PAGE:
Obituary December 15, 1995

Grahame Parker - Cambridge man of many talents

E W Swanton

Grahame Parker, who has died aged 83, was a formidable Cambridge allround sportsman of the 1930s and an England full-back as well as university cricket captain and rugby Blue all four years.

After war-time service he had two careers, both highly successful, the first as schoolmaster at Blundell`s, the second as secretary manager and finally in 1986-87 as president of Gloucestershire.

Educated at the Crypt School, Grahame Wilshaw Parker was a Gloucestershireman through and through. We shared a birthday on Feb 11 and for years kept annually in touch. He was a man whose quiet manner concealed great strength of character and a wry humour.

At full-back Parker was one of eight resident or later internationals in the great side of 1934-35 inspired by Wilfred Wooller and Cliff Jones which demolished Oxford 29-4.

At Lord`s he was run out for 94 in the drawn 1934 University Match (wherein the `poor` attendance of 24,000 was put down to the counter-attraction of the Old Trafford Test against Australia).

The following year, when Cambridge won by 195 runs, was a triumph for him both as leader and, with top score of 76 not out, as batsman. A steady opening bat, magnificent fielder and useful swing bowler on his day he played 70 Gloucestershire matches, in 1937 making 210 against Kent and two other hundreds.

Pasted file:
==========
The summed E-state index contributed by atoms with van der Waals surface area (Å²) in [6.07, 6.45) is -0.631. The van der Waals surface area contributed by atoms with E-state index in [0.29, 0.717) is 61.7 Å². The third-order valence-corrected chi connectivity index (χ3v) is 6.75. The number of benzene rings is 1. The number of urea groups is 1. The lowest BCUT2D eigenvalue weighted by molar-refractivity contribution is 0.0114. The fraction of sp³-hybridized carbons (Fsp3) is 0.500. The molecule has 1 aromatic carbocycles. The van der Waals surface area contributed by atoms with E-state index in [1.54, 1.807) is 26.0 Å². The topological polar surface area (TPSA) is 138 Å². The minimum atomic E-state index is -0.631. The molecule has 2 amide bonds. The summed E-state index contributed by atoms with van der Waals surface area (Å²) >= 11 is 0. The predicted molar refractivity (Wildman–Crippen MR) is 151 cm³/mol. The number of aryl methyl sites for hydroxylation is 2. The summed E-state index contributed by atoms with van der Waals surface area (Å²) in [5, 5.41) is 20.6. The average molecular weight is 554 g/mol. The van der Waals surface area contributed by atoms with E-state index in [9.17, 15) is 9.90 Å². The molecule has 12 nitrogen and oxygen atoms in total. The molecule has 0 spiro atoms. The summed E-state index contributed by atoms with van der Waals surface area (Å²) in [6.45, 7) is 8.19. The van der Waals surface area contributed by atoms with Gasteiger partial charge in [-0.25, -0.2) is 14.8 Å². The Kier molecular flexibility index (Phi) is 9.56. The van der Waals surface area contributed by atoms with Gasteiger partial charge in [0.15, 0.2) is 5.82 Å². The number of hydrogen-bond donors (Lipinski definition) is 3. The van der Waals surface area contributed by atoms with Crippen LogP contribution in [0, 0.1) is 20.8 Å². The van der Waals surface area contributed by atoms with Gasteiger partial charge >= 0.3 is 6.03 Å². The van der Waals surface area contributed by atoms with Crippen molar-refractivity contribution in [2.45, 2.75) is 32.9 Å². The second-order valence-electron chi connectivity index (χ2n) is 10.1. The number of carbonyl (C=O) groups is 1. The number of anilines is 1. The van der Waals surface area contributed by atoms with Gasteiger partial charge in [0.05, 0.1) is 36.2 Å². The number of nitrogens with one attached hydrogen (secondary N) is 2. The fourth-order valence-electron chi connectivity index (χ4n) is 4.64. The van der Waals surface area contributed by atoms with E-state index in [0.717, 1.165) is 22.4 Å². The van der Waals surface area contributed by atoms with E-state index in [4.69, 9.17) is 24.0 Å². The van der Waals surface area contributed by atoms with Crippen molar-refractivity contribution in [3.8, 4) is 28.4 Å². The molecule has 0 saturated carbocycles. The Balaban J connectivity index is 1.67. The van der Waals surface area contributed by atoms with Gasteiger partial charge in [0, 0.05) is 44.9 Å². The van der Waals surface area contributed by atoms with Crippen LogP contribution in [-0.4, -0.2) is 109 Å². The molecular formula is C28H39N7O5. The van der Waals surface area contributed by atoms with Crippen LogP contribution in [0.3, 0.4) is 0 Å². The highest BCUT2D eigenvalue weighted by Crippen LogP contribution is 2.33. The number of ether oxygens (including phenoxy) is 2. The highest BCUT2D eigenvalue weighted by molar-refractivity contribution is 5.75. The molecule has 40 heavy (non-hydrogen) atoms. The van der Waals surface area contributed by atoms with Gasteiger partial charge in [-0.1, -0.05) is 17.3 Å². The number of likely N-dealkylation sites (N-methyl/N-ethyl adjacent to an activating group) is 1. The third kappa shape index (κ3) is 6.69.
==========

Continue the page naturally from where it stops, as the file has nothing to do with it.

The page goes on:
In 1938, as a Dulwich master, he played twice at full-back for England, kicking 15 points in a handsome victory in Dublin.

As a major in the RASC he saw service in North Africa and Italy, winning a military MBE, upgraded to OBE following his command of the Blundell`s Cadet Force. He taught for 22 years at Blundell`s, 15 of them as housemaster of Westlake and, simultaneously, with Ted Crowe, coach of the XV.

Finally, Parker took over the secretary managership of Gloucestershire when their affairs were at a low ebb. He transformed them to championship runners-up in 1969 and winners of the Gillette Cup in 1973 and the Benson and Hedges Cup in 1977.

Tony Brown, captain throughout his secretarial/managerial time, was among his warmest admirers: "It was a great pleasure to work with him. Grahame might disagree with people but would never quarrel. He was too big a man for squabbles."

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